The most appropriate comments on this tragedy were made by London mayor Ken Livingstone and they can be found here:
To me the highlight was:
I want to say one thing specifically to the world today. This was not a terrorist attack against the mighty and the powerful. It was not aimed at Presidents or Prime Ministers. It was aimed at ordinary, working-class Londoners, black and white, Muslim and Christian, Hindu and Jew, young and old. It was an indiscriminate attempt to slaughter, irrespective of any considerations for age, for class, for religion, or whatever.
That isn't an ideology, it isn't even a perverted faith - it is just an indiscriminate attempt at mass murder and we know what the objective is. They seek to divide Londoners. They seek to turn Londoners against each other. I said yesterday to the International Olympic Committee, that the city of London is the greatest in the world, because everybody lives side by side in harmony. Londoners will not be divided by this cowardly attack. They will stand together in solidarity alongside those who have been injured and those who have been bereaved and that is why I'm proud to be the mayor of that city.
There have been many expressions of solidarity with Londoners throughout Europe and in Canada were the subway in Toronto observed a two minute shut down to respect similar observances in Britain Europe. But in George Bush’s America? James Wolcott picks up the story here:
I was watching the news of the two minutes of silence held for the victims of the London bombings, a silent vigil held not just in London but across Europe.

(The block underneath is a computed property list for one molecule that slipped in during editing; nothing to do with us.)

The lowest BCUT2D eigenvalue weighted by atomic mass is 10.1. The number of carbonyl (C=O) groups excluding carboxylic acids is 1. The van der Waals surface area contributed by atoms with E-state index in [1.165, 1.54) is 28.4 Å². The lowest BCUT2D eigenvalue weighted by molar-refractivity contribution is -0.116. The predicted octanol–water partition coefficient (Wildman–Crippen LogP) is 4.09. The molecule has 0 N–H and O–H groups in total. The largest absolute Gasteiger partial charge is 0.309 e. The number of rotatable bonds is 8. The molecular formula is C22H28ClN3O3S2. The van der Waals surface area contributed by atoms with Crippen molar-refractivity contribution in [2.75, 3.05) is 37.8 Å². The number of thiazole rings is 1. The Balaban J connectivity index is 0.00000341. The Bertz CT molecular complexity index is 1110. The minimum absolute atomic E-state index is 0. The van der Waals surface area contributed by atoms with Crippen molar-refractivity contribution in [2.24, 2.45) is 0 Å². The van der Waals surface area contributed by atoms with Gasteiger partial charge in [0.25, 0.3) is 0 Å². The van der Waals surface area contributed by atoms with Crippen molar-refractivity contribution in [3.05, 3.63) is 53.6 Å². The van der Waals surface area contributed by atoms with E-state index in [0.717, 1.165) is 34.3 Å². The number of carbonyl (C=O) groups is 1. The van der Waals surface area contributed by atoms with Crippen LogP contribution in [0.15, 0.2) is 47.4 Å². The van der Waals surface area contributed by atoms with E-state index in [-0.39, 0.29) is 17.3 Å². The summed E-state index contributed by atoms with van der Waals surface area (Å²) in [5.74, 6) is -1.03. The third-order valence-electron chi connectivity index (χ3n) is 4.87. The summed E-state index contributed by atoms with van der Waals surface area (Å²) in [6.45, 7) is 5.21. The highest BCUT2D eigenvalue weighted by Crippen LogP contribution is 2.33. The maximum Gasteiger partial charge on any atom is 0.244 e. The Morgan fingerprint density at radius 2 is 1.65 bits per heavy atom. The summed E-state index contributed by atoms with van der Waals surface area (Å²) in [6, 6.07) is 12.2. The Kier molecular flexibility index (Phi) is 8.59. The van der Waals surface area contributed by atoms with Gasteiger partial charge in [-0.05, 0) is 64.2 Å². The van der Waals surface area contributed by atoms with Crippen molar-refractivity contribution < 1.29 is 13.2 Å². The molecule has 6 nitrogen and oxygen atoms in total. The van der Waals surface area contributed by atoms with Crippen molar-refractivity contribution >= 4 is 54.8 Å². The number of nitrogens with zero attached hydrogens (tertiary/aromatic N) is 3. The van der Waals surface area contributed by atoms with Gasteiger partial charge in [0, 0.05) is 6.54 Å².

"Britain's Queen Elizabeth stood in silence at Buckingham Palace. In London's Trafalgar Square, a giant banner declared 'One City, One World.'
"Taxis and buses pulled over, workers left their offices to stand in the street and financial markets paused to remember the dead.
"In Italy, government offices, railway stations and airports paused while television stations cut into normal broadcasting to honour the London dead.
"In Paris, President Jacques Chirac's annual Bastille day television address was put back so the French could mark the moment. Chirac stood silent on the steps of the Elysee Palace."
Has the United States or even simply Washington, DC held a silent moment for the victims of the London bombings? Has any national gesture of solidarity been proposed?
If so, I haven't seen or heard of it. We're just going about our business while insisting that the world perpetually acknowledge our scars and trauma from September 11th as our justification to wage whatever aggressive action we deem necessary to ensure it never happens again.
For months, we've been hearing and reading that Brits no longer discriminate between average Americans and the policies of our government--that the reelection of Bush has made them hold us in something of the same contempt they hold him. Well, they have good reason, and we keep furnishing them with better reasons all the time.